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In Memoriam of fathers – C. A. Johnson and Dieter Gütt January 19, 2012

Posted by astridjohnson in Love, Philosophy, Religion.
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Tony and Mark in April 2011

My father in law died on 12 January, morning time. Mark, his eldest son, was just on his way to London to see him, when one of his brothers phoned him with the news. Tony had struggled with his health for many years, suffering from dementia with lewy bodies.

I met Tony first shortly after meeting Mark in Winter 2008, when his condition was already quite advanced. But the man I met was thoughtful, with a deep voice and a keen intellect and sense of the ridiculous.

But mostly I experienced Tony through the eyes of his son. There are all the stories, the life Tony led, his role as a headmaster of a Catholic primary school, his family, the two marriages he made, the children he begot, the decisions he made and the ones he maybe regretted. But on our walks through London Mark showes me places his father took him during his childhood on visits to theatres, concert halls, bookshops and museums. Mark’s experience of London and his love for the city was initiated by his father. Tony was a man of books and thinking and also that he passed on to my husband. And Mark’s daughter has inherited her wicked and lovely comedic talent straight from  Tony. His passion was the theatre, both as a connoisseur and lay actor.

It seems very pertinent to think about what parents are, how they shape us by their deeds, their presents or absence, what upbringing they are giving us, but also how their interests, pursuits, inner worlds… souls shape us and are part of us.

Mark wrote beautifully about the waves of mourning he is experiencing in this week after his death. What comes across is how deep a cut the loss is, but above all the profound gratefulness for the life of his father. The blog entry is here at his Improvisation Blog.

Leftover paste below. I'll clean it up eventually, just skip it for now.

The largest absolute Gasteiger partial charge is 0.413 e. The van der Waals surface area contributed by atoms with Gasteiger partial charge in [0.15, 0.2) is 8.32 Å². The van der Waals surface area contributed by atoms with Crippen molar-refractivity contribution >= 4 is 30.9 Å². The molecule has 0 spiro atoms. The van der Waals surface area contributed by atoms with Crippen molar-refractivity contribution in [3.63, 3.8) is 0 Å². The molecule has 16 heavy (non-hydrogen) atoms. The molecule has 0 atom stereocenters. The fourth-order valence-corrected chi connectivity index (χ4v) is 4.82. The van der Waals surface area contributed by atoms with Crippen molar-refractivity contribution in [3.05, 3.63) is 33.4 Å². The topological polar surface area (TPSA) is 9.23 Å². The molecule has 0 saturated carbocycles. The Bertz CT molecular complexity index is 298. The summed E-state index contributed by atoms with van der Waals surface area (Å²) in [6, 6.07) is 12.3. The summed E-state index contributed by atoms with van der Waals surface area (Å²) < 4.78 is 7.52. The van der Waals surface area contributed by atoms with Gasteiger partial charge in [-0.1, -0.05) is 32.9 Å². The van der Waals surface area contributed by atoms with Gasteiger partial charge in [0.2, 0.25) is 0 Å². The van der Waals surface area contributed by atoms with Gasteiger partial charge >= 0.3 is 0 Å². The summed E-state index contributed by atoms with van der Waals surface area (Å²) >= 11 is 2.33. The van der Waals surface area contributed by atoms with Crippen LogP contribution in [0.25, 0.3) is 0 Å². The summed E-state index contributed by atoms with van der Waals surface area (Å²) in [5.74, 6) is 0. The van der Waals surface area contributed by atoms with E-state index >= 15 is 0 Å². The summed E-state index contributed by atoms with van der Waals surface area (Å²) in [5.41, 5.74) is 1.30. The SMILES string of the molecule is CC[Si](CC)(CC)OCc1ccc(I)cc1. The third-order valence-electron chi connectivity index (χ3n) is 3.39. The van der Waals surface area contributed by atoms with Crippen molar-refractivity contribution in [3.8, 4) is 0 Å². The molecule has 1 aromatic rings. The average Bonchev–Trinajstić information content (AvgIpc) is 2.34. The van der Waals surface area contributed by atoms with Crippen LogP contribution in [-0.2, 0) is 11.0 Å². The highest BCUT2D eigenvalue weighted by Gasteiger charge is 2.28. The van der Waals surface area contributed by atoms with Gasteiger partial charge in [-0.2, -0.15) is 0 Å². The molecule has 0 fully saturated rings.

On the 24th January will be the 22nd anniversary of my father’s death. He took his own life.

I lost both my parents when I was very young and at that time not as able as when you are older to reflect on them outside of the dependent child/parent relationship. But maybe that time has come now.

In honour of his Dieter’s life and my gratitude to him here a wonderful obituary from “Die Zeit” (German weekly newspaper – similar to The Observer) from early 1990.

The obituary mostly concentrates on what a disputatious man he was, an uncompromising intellectual and journalist. Wonderful, actually. We could do with many more inconvenient people in our time.

Here the beginning of a translation. The German text is below:


It was not really possible to be indifferent about Dieter Gütt, especially for those who are complacent and in position of power. And specifically to those people he directed his ire and contempt. When he expressed himself he acted according to his motto: comfortable people should just become gardeners. As a most engaged journalist in writing and speech he preferred “explicit, powerful, articulate and unsparing” commentaries. They came like arrows and whom they hit, from the “professional” expellees* to greedy football managers. was left with more than a little scratch.